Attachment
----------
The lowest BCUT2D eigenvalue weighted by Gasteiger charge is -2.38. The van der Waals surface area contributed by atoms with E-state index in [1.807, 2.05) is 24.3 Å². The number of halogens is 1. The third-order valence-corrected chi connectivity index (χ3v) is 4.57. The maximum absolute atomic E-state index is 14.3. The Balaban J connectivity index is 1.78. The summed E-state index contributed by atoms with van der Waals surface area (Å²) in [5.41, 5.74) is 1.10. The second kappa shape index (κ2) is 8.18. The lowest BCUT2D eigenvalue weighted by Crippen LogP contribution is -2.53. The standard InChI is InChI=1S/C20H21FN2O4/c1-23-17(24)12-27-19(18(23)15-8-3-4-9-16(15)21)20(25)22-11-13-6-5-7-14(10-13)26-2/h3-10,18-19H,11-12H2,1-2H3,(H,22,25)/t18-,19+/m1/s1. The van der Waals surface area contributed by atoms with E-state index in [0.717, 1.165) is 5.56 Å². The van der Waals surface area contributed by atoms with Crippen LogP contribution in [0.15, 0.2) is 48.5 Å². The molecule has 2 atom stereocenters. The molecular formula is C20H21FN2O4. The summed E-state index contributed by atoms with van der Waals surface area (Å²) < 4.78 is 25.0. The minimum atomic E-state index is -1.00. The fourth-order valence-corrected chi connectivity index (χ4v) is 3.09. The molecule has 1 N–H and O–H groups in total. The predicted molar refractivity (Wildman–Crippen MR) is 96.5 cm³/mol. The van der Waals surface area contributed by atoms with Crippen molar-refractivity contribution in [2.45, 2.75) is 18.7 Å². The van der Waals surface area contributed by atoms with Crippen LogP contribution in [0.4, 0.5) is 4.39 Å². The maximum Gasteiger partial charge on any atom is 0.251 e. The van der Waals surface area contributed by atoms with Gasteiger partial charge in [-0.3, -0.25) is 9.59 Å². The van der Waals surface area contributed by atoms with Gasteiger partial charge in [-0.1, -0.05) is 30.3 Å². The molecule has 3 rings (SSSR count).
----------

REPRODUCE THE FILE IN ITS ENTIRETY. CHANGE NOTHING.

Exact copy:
The lowest BCUT2D eigenvalue weighted by Gasteiger charge is -2.38. The van der Waals surface area contributed by atoms with E-state index in [1.807, 2.05) is 24.3 Å². The number of halogens is 1. The third-order valence-corrected chi connectivity index (χ3v) is 4.57. The maximum absolute atomic E-state index is 14.3. The Balaban J connectivity index is 1.78. The summed E-state index contributed by atoms with van der Waals surface area (Å²) in [5.41, 5.74) is 1.10. The second kappa shape index (κ2) is 8.18. The lowest BCUT2D eigenvalue weighted by Crippen LogP contribution is -2.53. The standard InChI is InChI=1S/C20H21FN2O4/c1-23-17(24)12-27-19(18(23)15-8-3-4-9-16(15)21)20(25)22-11-13-6-5-7-14(10-13)26-2/h3-10,18-19H,11-12H2,1-2H3,(H,22,25)/t18-,19+/m1/s1. The van der Waals surface area contributed by atoms with E-state index in [0.717, 1.165) is 5.56 Å². The van der Waals surface area contributed by atoms with Crippen LogP contribution in [0.15, 0.2) is 48.5 Å². The molecule has 2 atom stereocenters. The molecular formula is C20H21FN2O4. The summed E-state index contributed by atoms with van der Waals surface area (Å²) < 4.78 is 25.0. The minimum atomic E-state index is -1.00. The fourth-order valence-corrected chi connectivity index (χ4v) is 3.09. The molecule has 1 N–H and O–H groups in total. The predicted molar refractivity (Wildman–Crippen MR) is 96.5 cm³/mol. The van der Waals surface area contributed by atoms with Crippen molar-refractivity contribution in [2.45, 2.75) is 18.7 Å². The van der Waals surface area contributed by atoms with Crippen LogP contribution in [0.4, 0.5) is 4.39 Å². The maximum Gasteiger partial charge on any atom is 0.251 e. The van der Waals surface area contributed by atoms with Gasteiger partial charge in [-0.3, -0.25) is 9.59 Å². The van der Waals surface area contributed by atoms with Gasteiger partial charge in [-0.1, -0.05) is 30.3 Å². The molecule has 3 rings (SSSR count).